Saturday, February 21, 2015

Cap'n Howdy's Best of 2014: Fury

 People seem to be wary of Fury, and I can understand why. I'm not sure that my reason for you to be wary about it is the same as yours - no one has really articulate the reason they seem surprised that I liked it - but of the movies mentioned in this recap that are "difficult to watch," there may be none more so than David Ayer (End of Watch)'s latest. Someone once described it to me as "the beginning of Saving Private Ryan for two hours," which is pretty accurate. Strip all of the Spielbergian sentimentality away from Saving Private Ryan, increase the tension and violence, and what you're left with is a lot like Fury. In fact, you can strip away all sentimentality, replace it with misanthropy that runs rampant, and throw in the "new guy" in the midst, then slowly break down anything that resembles a human being before the violent conclusion. That, in fact, is Fury.

 The "new guy" in question is Norman Ellison (Logan Lerman), a typing clerk who is eight weeks into his military experience. Despite his protestation, Ellison was shipped off to Germany in the waning months of World War II, and now he's going to replace the right gunner in the crew of Fury. The tank's crew were the only survivors of a battle with Nazis - the aftermath we see in the film's opening moments - and Sgt. Don "Wardaddy" Collier (Brad Pitt) is in no mood for someone with no experience to join his crew. Ellison's going to have to earn his spot, and that starts with literally cleaning the remains of his predecessor out of the seat he died in. Collier is at least willing to make the best of a very bad situation, but the rest of his crew - Trini "Gordo" Garcia (Michael Peña), Grady "Coon Ass" Travis (Jon Bernthal), and Boyd "Bible" Swan (Shia LeBouf) - don't want him at all. He's a weak link, and they've survived together by being strong, hardened by combat.

 From the outset, Fury is less a "men on a mission" film, and more about the deliberate attempt to "break" Ellison of being wet behind the ears. Collier, who is in addition to his skills as a tank commander, also speaks German, forces Ellison to shoot an unarmed Nazi in the back. Otherwise, Norman is useless to him. And this, we find, is Collier's way of being helpful: he can't afford for the new guy to have a moment of doubt, not when life and death come at a moment's notice. As they travel through the German countryside, clearing out towns, the team's continued abuse deteriorates Ellison's psyche even further. Moments that seem to offer a brief respite are often uncomfortable at best. Take, for example, the closest thing Fury has to a "sweet" moment.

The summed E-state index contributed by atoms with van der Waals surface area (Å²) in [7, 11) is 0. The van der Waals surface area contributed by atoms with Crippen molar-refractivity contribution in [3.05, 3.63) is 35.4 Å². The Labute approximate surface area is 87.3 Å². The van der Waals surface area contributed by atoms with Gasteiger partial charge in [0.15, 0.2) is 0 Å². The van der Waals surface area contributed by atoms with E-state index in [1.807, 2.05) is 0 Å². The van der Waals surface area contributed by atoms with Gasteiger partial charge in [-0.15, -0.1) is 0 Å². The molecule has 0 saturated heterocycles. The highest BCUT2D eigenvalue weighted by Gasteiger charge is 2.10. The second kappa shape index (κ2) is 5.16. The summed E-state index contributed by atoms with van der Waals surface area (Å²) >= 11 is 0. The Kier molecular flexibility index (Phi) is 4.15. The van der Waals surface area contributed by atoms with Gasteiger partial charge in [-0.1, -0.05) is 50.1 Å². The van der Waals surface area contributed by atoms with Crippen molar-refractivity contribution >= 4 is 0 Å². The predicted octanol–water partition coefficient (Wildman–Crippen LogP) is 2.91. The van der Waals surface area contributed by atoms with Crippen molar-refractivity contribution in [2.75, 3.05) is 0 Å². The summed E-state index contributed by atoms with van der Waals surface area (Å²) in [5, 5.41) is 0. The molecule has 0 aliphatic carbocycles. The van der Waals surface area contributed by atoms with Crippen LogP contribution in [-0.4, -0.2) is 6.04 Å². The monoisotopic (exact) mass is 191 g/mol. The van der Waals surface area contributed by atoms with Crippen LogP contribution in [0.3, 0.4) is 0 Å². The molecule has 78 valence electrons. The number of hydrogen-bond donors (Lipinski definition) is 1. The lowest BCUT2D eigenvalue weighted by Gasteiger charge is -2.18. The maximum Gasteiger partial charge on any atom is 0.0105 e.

After clearing out the Nazis hiding in a small town - one marked on the outside by the bodies of people who refused to fight for Hitler - Collier takes Ellison inside an apartment, where they find two women (Anamaria Rinca and Alicia von Rittberg) hiding. Collier brings in some rations, and asks the older of the two to cook while he cleans himself. Things are already at a high level of discomfort when he tells Ellison to sleep with the younger one, or he will, and Norman reluctantly obliges. His rationale, as he explains in German, is that "they are young." Norman's moment of respite is interrupted when Garcia, Travis, and Swan march into the apartment, drunk and riotous from looting. They take umbrage to the fact they weren't invited to breakfast, and proceed to make Collier's imposition even uglier by showing no restraint in their behavior. What did the kid do to deserve this?